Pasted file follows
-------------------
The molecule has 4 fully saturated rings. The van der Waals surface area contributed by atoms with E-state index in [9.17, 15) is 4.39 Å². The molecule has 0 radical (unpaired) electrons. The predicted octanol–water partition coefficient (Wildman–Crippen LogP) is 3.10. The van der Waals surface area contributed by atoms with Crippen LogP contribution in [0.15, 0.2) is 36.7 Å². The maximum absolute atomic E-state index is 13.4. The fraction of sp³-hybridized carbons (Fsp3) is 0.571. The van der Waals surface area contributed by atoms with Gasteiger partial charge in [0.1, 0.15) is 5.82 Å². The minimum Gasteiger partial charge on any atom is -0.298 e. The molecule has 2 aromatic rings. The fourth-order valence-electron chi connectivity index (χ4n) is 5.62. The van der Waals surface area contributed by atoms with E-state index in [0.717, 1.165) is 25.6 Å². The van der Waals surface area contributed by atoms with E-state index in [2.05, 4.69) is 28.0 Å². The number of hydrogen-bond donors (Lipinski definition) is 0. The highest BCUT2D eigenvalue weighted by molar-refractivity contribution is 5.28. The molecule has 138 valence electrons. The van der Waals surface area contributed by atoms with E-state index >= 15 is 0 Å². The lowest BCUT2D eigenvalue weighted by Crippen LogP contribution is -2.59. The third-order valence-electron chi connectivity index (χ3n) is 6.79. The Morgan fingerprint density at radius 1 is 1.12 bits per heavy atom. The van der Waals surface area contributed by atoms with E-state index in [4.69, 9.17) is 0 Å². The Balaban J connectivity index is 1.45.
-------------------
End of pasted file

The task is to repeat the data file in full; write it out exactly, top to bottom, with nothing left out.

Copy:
The molecule has 4 fully saturated rings. The van der Waals surface area contributed by atoms with E-state index in [9.17, 15) is 4.39 Å². The molecule has 0 radical (unpaired) electrons. The predicted octanol–water partition coefficient (Wildman–Crippen LogP) is 3.10. The van der Waals surface area contributed by atoms with Crippen LogP contribution in [0.15, 0.2) is 36.7 Å². The maximum absolute atomic E-state index is 13.4. The fraction of sp³-hybridized carbons (Fsp3) is 0.571. The van der Waals surface area contributed by atoms with Gasteiger partial charge in [0.1, 0.15) is 5.82 Å². The minimum Gasteiger partial charge on any atom is -0.298 e. The molecule has 2 aromatic rings. The fourth-order valence-electron chi connectivity index (χ4n) is 5.62. The van der Waals surface area contributed by atoms with E-state index in [0.717, 1.165) is 25.6 Å². The van der Waals surface area contributed by atoms with E-state index in [2.05, 4.69) is 28.0 Å². The number of hydrogen-bond donors (Lipinski definition) is 0. The highest BCUT2D eigenvalue weighted by molar-refractivity contribution is 5.28. The molecule has 138 valence electrons. The van der Waals surface area contributed by atoms with E-state index >= 15 is 0 Å². The lowest BCUT2D eigenvalue weighted by Crippen LogP contribution is -2.59. The third-order valence-electron chi connectivity index (χ3n) is 6.79. The Morgan fingerprint density at radius 1 is 1.12 bits per heavy atom. The van der Waals surface area contributed by atoms with E-state index in [4.69, 9.17) is 0 Å². The Balaban J connectivity index is 1.45.